The skipper of the sloop might in all innocence be thinking "he's powered, I'm under sail, on starboard tack, he's overtaking to leeward" and hold his course expecting the container ship to give way. Big mistake, even if that channel marker isn't reminding all that some parts of this pond are too shallow for the salties. The pilot can't put it aground, and he doesn't have room to get clear even if there is deep water to port.
Those rules could affect positions in regattas on Lake St. Clair, a wide spot in a river draining Lake Huron into Lake Erie (which allows map makers to name two rivers upstream and downstream from the Grosse Pointes.) The race courses often used the channel markers as marks of the course, and the sailing instructions clearly indicated that the lakers had right of way. There were some interesting times out there ... imagine a closely bunched fleet sailing upwind (into a northeasterly) toward a channel marker, preparing to hoist spinnakers after the rounding, about the same time that a thousand feet of Mesabi Miner is whistling for clearance. Good times.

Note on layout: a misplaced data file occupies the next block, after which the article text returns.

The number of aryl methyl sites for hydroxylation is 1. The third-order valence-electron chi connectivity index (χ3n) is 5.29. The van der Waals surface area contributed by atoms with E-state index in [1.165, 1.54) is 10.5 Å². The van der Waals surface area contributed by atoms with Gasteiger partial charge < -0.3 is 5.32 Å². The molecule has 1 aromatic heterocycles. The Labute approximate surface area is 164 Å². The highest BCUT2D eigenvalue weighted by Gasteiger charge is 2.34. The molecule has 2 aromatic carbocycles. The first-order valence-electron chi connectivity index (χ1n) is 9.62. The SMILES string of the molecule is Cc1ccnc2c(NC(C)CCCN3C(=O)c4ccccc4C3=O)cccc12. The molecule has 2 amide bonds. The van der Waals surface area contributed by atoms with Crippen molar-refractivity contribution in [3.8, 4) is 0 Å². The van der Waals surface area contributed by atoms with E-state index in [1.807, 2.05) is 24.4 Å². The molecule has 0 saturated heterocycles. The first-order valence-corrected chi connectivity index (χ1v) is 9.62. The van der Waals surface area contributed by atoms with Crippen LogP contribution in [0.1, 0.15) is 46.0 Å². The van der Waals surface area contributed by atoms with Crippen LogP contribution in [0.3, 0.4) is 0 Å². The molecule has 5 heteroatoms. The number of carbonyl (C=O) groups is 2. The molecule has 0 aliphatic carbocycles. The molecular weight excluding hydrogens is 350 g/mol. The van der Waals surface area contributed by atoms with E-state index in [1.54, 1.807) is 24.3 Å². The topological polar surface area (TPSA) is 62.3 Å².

Speaking of Merchant Navy, tonight's train picture.
Canadian Pacific (35 005) at speed
Canadian Pacific visits the Gloucester Warwickshire. Duck!